Wednesday, 11 September 2019
Social Services Legislation Amendment (Better Targeting Student Payments) Bill 2019; Second Reading
That this bill be now read a second time.
The government is committed to ensuring the long-term sustainability of Australia's welfare system so that we can afford the essential services that Australians rely on. Social security welfare cost taxpayers over $172 billion in 2018-19.
This bill introduces a package of measures announced in the 2017-18 budget that act on this commitment to better target student payments. This bill:
Several supplementary payments within the social security payments system are provided to encourage people to undertake further education and training to enhance their employment and career prospects. However, these should be better designed to ensure that they are reflective of the student's circumstances and the intent of the payments.
Relocation scholarship payments
From 1 January 2020, this bill will restrict the relocation scholarship to students relocating to study within Australia, and who are relocating to or from regional or remote areas of Australia. This measure is consistent with the simplification of the payment system and aims to streamline the delivery of the relocation scholarship and better reflect its policy intent.
The relocation scholarship primarily assists students from regional and remote areas of Australia moving away from home to study. Continuing to pay the relocation scholarship to students moving away from an overseas home to Australia is not consistent policy with the purpose of the scholarship to assist regional and remote students with additional costs they face. It is also not consistent policy to pay the relocation scholarship to students who relocate to study part of their Australian course overseas.
In 2018, approximately 23,000 students received a relocation scholarship. It is estimated that fewer than 250 students per year will no longer be eligible for the relocation scholarship under this measure, and fewer than 150 students per year studying overseas will no longer be able to access the relocation scholarship.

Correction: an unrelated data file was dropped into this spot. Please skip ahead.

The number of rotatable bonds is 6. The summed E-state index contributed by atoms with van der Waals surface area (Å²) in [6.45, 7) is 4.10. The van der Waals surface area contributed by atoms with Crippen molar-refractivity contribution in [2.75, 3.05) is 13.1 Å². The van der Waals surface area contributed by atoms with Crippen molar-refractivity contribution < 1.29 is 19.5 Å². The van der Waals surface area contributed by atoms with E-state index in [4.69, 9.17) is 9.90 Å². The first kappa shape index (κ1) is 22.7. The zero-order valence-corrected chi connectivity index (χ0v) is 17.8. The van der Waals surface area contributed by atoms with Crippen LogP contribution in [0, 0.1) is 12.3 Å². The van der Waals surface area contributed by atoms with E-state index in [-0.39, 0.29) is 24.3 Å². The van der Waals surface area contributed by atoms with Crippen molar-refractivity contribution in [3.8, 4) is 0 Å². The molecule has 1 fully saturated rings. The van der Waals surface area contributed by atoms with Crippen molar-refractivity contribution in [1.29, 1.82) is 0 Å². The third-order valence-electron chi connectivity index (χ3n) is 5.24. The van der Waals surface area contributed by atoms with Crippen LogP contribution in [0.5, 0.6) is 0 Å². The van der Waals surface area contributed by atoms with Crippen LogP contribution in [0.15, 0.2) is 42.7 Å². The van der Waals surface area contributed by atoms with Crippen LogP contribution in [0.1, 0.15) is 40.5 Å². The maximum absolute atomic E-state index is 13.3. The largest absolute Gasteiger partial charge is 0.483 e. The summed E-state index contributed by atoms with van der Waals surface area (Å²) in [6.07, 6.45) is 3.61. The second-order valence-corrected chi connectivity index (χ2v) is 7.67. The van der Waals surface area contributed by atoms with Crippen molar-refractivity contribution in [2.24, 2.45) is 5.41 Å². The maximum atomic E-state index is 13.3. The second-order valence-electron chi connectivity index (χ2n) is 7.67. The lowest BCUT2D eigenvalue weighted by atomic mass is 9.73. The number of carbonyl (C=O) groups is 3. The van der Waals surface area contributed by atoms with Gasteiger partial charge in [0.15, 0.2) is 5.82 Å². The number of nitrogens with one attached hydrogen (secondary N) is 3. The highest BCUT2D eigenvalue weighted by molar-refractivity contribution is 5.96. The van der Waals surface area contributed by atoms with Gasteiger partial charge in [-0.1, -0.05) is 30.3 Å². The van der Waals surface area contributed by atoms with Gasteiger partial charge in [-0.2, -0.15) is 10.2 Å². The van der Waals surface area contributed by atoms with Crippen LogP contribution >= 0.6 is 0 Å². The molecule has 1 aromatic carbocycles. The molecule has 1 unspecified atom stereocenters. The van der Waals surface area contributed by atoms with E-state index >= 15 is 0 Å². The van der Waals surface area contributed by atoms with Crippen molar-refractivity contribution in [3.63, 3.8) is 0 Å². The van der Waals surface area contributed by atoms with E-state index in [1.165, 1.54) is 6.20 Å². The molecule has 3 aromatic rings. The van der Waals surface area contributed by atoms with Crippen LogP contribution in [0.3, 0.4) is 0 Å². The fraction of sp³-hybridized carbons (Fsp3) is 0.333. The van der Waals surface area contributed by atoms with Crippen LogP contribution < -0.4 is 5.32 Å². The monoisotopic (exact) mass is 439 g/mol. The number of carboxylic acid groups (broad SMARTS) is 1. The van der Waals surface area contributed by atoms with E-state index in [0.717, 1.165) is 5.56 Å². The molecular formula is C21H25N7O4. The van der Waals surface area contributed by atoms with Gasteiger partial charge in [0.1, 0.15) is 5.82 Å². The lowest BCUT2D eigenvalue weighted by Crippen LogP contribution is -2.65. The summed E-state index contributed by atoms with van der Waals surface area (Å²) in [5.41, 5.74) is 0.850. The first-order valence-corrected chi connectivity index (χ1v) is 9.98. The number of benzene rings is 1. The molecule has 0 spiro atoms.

This measure is estimated to result in savings of approximately $3.5 million over four years, based on a 1 January 2020 start date.
Pensioner education supplement and education entry payment
From 1 January 2020 or the first 1 January or 1 July following royal assent, this bill aligns the pensioner education supplement and education entry payment rates with the study loads undertaken by eligible students.
The pensioner education supplement is a fortnightly supplement to assist income support recipients with some of the ongoing costs of full-time or part-time study, so that they may obtain skills and qualifications to participate in the labour market.
The pensioner education supplement may be paid to eligible people receiving a range of income support payments including but not limited to carer payment, disability support pension, Newstart allowance as a single principal carer and parenting payment single.
The education entry payment provides a lump sum payment to eligible recipients to assist with some of the upfront costs of education and training. It is paid each 12 months or each calendar year, depending on the primary social security payment being received. Recipients may receive the education entry payment as well as the pensioner education supplement.
This bill will align the rates of the pensioner education supplement and education entry payment with the amount of study undertaken through the introduction of four new payment tiers.
Students undertaking part-time study loads do not generally incur the same study costs as those studying full time, as many of the costs associated with study are proportionate to study load. This includes the purchase of textbooks, stationery, and transport costs. It's appropriate for the rates of the pensioner education supplement and education entry payment to reflect this.
Changes to the pensioner education supplement and education entry payment are estimated to result in savings of approximately $80.3 million over four years, based on a 1 July 2020 start date.
By better targeting student payments to ensure they are reflective of a student's circumstances, and the intent of the payments, the government will improve the long-term sustainability of Australia's welfare system so that it remains available for those who need it long into the future.